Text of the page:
For each of the companies in our peer group, where available we analyze the company’s Compensation Discussion and Analysis and other data publicly filed during the prior year to identify the executives at such companies whose positions are comparable to those held by our executive officers. We then compile and analyze the data for each comparable position. Our competitive analysis includes the structure and design of the compensation programs as well as the targeted value of the compensation.

For our NEOs other than our CEO, we may supplement the data for our peer group with published compensation surveys where appropriate. For 2015, consistent with past years, we used the Towers Watson U.S. CDB Pharmaceutical Executive Compensation Database survey (Towers Watson). We chose this survey because of the number of

 

 

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companies in our peer group that participate in it, the number of positions reported by the survey that continue to be comparable to our executive positions, and the high standards under which we understand the survey is conducted (including data collection and analysis methodologies). All of the companies in our peer group are represented in a special cross-section of the survey focused on our peer group.

Compensation Elements

The Compensation Committee determines the elements of compensation we provide to our executive officers. The elements of our executive compensation programs and their objectives are as follows:

    Element        Objective(s)    

  Base

  Salary

    

Provides a fixed level of compensation that is competitive with the external market and reflects each executive’s contributions, experience, responsibilities and potential to contribute to our future success.

 

 

  Annual

  Bonus

  Plan

    

Aligns short-term compensation with the annual goals of the Company.

 

 
    

Motivates and rewards the achievement of annual goals that support short- and long-term value creation.

 

 

Long-term Incentives

    

Aligns executives’ interests with the long-term interests of our stockholders by linking awards to increases in our stock price.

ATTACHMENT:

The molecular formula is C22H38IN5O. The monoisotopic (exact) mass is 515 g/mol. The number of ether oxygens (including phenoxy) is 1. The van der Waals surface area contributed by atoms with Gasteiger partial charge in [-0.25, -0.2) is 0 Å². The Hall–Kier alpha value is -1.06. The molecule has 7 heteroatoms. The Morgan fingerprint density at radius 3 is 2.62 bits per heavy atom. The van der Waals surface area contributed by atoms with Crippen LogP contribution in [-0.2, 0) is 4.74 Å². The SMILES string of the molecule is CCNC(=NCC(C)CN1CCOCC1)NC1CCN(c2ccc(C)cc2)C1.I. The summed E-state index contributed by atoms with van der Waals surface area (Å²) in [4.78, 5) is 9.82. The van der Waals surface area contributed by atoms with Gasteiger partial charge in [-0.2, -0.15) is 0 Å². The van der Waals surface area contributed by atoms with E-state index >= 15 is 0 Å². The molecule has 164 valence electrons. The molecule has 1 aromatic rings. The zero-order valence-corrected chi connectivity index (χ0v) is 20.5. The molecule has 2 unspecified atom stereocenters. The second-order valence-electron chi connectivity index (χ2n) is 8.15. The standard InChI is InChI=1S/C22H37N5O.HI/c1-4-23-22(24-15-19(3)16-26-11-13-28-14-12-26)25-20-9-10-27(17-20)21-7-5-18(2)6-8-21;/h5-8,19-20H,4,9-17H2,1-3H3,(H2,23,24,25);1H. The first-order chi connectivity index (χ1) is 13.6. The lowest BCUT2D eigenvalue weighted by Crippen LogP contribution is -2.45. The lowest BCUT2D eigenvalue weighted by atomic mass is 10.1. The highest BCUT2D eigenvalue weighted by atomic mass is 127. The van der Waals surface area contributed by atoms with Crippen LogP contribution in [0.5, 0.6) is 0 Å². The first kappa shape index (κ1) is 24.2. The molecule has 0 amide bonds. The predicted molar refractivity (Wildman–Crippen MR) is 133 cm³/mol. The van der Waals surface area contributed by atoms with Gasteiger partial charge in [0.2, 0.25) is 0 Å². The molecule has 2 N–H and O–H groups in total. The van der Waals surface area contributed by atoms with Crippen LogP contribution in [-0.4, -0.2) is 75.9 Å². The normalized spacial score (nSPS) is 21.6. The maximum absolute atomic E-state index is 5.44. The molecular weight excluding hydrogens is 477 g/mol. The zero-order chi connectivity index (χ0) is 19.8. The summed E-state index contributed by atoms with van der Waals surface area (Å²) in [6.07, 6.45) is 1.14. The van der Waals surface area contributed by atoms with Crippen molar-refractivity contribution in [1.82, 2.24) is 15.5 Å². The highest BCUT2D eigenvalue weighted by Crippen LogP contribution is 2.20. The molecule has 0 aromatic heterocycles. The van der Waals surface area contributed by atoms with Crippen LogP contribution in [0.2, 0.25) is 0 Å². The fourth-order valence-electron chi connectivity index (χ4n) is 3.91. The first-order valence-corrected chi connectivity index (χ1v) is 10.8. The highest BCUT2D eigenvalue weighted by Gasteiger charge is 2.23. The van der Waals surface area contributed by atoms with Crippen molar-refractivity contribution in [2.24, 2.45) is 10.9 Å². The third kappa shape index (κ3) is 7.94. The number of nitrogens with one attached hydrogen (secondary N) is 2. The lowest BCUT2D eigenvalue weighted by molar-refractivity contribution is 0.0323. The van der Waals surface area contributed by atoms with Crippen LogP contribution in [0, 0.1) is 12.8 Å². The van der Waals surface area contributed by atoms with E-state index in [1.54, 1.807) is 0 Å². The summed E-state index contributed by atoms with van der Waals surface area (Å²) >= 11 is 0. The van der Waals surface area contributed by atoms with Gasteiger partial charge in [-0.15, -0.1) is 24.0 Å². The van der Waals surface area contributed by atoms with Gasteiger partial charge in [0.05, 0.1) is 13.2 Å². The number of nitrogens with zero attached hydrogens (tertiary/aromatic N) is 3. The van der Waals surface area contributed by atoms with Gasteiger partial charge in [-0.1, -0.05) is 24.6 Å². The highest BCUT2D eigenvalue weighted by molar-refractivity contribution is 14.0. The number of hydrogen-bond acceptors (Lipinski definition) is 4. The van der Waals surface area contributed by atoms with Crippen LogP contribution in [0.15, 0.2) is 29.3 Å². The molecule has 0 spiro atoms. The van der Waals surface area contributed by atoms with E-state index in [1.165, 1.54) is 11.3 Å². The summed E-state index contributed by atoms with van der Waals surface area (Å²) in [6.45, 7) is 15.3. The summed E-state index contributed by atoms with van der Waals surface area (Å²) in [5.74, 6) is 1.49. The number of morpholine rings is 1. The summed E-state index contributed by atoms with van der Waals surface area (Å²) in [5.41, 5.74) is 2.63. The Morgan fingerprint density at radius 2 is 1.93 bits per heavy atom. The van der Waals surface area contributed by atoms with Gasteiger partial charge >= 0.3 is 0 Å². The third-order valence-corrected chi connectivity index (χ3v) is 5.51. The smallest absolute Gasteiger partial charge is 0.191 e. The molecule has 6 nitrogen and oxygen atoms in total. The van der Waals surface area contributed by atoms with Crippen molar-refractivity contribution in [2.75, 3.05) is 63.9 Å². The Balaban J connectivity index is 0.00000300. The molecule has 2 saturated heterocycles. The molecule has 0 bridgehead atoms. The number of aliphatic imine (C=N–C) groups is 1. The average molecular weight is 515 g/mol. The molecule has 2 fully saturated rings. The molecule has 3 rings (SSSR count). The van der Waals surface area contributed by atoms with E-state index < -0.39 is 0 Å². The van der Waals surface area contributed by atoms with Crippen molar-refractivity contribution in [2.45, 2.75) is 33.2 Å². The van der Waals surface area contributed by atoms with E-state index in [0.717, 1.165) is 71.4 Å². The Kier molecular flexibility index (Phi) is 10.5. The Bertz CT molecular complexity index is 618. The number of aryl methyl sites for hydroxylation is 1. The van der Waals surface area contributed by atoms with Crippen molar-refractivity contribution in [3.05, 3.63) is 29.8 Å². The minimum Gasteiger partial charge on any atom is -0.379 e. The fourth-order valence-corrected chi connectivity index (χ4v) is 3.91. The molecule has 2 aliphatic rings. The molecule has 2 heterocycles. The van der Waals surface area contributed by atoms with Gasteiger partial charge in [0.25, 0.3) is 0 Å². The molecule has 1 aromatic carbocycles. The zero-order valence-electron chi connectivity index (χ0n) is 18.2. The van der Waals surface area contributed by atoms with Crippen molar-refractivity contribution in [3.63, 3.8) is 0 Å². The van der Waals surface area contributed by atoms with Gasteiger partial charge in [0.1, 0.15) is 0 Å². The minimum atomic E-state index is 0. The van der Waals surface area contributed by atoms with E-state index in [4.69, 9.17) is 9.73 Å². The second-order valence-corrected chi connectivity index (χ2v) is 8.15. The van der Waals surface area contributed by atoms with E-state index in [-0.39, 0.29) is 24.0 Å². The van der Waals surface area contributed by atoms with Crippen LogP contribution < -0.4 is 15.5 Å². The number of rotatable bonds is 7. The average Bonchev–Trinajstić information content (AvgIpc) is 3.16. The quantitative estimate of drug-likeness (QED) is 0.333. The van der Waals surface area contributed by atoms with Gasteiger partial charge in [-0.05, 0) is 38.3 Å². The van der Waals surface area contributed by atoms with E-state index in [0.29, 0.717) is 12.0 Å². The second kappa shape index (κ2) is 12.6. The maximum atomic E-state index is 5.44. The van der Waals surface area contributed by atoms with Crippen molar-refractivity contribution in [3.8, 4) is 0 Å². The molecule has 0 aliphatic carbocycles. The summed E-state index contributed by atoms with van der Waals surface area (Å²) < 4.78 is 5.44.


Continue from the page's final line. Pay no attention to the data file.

Motivates and rewards the achievement of stock price growth and pre-established financial goals.

 

 
    

Promotes executive retention and stock ownership, and focuses executives on enhancing stockholder value.

 

 

  Benefits

    

Promotes health and wellness.

 

 
    

Provides financial protection in the event of disability or death.

 

 
    

Provides tax-beneficial ways for executives to save towards their retirement, and encourages savings through competitive matches to executives’ retirement savings.

 

 

Compensation Pay Mix

The Compensation Committee determines the general mix of the elements of our executive compensation programs. It does not target a specific mix of value for our compensation elements in either the program design or pay decisions. Rather, the Compensation Committee reviews the pay mix to ensure an appropriate level of performance-based compensation is apportioned to the short-term and even more to the long-term to ensure alignment with our business goals and performance.

Additionally, the Compensation Committee believes the greater the leadership responsibilities, the greater the potential impact an individual will have on Biogen’s future strategic direction. Therefore, for our executive officers, including our NEOs, additional emphasis is placed on performance-based compensation, with a particular emphasis on long-term incentives.

The 2015 pay mix for our CEO and our other NEOs was highly performance-based and at-risk; 91% performance-based compensation for our CEO and 84% performance-based compensation for our other NEOs serving at the end of 2015.

 

 

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Performance Goals and Target Setting Process

Early each year, the Compensation Committee reviews and establishes the pay level of each element of total compensation for our executive officers. Total compensation is comprised of base salary, target annual bonus and long-term incentive awards. A summary of the process the Compensation Committee follows in setting compensation is described below:

 

LOGO Target Setting  

LOGO

 

LOGO Monitoring & Tracking

    The Compensation Committee closely monitors the progress against the performance goals throughout the year and engages in dialogue with management on such progress.

 

LOGO Results & Awards:  Compensation

Committee Actions

    The Compensation Committee assesses the outcomes of the prior year to determine whether the intended behaviors and results were achieved with respect to the incentives from the prior year.

 

    The Compensation Committee and the CEO discuss potential goals for the upcoming year that are tied to the short and longer-term strategic goals of the Company.

 

    The annual business plan for the year is approved by the Board of Directors, and incentive goals and targets are aligned with the business plan.

 

    Payout curves for each goal are established by the Company and approved by the Compensation Committee.